Specific Real-Time Polymerase Chain Reaction Places Kingella kingae as the Most Common Cause of
Osteoarticular Infections in Young Children
Background: The use of universal 16S rDNA polymerase chain reaction (PCR) has recently shown that the place of
Kingella kingae in osteoarticular infections (OAI) in young children has been underestimated, but this technique is not
the most sensitive or the most rapid method for molecular diagnosis. We developed a specific real-time PCR method
to detect K. kingae DNA and applied it to the etiologic diagnosis of OAI.
Patients and Methods: All children admitted to a pediatric unit for OAI between January 2004 and December 2005
were enrolled in this prospective study. Culture-negative osteoarticular specimens were tested by 16S rDNA PCR and
by K. kingae-specific real-time PCR when sufficient sample remained.
Results: By culture alone, a pathogen was identified in 45% of the 131 specimens tested (Staphylococcus aureus, n =
25; K. kingae, n = 17; others, n = 18). 16S rDNA PCR and K. kingae-specific PCR were both applied to 61 of the
culture-negative samples. The combination of culture and 16S rDNA PCR identified a pathogen in 61% of cases (K.
kingae DNA, n = 16; DNA of other microorganisms, n = 5). Specific real-time PCR identified a further 6 cases caused
by K. kingae and confirmed all 16 universal PCR-positive cases, bringing the overall documentation rate to 66%. K.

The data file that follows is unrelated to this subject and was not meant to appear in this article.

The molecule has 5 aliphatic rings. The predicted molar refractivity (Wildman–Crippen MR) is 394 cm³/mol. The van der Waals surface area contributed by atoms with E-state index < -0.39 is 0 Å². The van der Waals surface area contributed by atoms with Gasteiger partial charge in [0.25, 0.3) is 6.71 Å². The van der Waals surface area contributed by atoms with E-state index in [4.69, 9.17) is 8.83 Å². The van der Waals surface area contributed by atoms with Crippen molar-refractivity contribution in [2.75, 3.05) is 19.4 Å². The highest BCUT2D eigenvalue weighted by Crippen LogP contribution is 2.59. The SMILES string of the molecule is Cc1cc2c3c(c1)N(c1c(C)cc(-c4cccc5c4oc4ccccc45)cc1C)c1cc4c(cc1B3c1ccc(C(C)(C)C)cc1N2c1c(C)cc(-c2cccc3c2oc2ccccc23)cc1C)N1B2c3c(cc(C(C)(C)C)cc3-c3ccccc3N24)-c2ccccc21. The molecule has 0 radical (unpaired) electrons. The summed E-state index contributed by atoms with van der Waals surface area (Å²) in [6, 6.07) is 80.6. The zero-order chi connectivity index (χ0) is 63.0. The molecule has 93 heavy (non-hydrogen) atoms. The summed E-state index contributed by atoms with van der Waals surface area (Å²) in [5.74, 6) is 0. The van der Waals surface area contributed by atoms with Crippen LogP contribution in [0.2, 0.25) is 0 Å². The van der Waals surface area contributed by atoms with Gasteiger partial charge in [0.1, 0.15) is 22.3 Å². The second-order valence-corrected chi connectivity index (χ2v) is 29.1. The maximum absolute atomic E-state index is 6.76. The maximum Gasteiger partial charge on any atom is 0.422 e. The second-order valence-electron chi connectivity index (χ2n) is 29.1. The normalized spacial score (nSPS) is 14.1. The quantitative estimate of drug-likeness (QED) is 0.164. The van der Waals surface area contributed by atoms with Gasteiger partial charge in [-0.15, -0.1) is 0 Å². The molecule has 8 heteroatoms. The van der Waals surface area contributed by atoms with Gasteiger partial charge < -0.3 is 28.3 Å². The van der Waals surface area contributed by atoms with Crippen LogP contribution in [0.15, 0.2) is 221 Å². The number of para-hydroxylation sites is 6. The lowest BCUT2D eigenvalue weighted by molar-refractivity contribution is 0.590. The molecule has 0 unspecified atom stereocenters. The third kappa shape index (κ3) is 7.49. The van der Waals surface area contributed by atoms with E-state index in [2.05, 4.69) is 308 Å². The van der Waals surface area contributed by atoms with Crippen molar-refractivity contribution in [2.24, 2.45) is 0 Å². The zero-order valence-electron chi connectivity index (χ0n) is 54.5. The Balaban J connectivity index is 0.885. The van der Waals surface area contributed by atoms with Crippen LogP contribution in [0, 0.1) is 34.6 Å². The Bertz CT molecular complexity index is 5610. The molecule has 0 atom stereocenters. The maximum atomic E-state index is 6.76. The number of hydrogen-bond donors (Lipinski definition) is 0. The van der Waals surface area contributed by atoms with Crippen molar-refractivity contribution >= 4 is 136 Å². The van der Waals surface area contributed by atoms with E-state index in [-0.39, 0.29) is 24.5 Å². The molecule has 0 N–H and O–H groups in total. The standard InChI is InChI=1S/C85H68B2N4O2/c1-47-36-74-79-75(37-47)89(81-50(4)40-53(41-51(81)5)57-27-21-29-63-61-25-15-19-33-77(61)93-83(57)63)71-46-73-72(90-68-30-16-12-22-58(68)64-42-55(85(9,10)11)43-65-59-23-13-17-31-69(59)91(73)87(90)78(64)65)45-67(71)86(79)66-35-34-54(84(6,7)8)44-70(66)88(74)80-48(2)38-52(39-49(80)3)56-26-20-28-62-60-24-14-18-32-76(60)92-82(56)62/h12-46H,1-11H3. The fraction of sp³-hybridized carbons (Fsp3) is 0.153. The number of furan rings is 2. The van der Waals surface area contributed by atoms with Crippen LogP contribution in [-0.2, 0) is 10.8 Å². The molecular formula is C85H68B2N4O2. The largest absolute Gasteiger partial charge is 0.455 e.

kingae was the leading cause of OAI in this pediatric series (n = 39, 45%), followed by S. aureus (n = 25, 29%)
Conclusion: The K. kingae-specific real-time PCR places K. kingae as the leading cause of OAI in children at our
Pediatric Infectious Disease Journal. 26(5):377-381, May 2007
Kingella organisms colonize the human respiratory tract. They cause skeletal infections, endocarditis, and bacteremia,
and rarely pneumonia, epiglottitis, meningitis, abscesses, and ocular infections. Kingella are short, nonmotile, gram-
negative coccobacilli that occur in pairs or short chains. The organisms are slow-growing and fastidious. Kingella are
recovered from the human respiratory tract and are a rare cause of human disease. Among Kingella species, K.
kingae is the most frequent human pathogen. K. kingae frequently colonizes the respiratory mucous membranes.
Children between 6 mo and 4 yr have the highest rates of colonization and invasive disease from this and other
respiratory tract pathogens such as Moraxella catarrhalis and Streptococcus pneumoniae. Infection shows a seasonal
distribution, with more cases in fall and winter. The most common manifestations of K. kingae disease are skeletal
infections, endocarditis, and bacteremia. Other rare infections include pneumonia, epiglottitis, meningitis, abscesses,
and ocular infections. The most common skeletal infection is septic arthritis, which most frequently affects large,
weight-bearing joints, especially the knee and ankle. Osteomyelitis most frequently involves the bones of the lower
extremity. Onset is insidious, and diagnosis is often delayed. Hematogenous invasion of the intervertebral disk can
occur and has been most commonly reported in the lumbar intervertebral spaces. Kingella endocarditis has been
reported in all age groups. Endocarditis may involve both native and prosthetic valves. Kingella is a component of the
so-called HACEK group (Haemophilus aphrophilus and Haemophilus parainfluenzae, Actinobacillus, Cardiobacterium,
Eikenella, Kingella—see Gram-Negative Bacilli: HACEK Infections), which includes fastidious bacteria capable of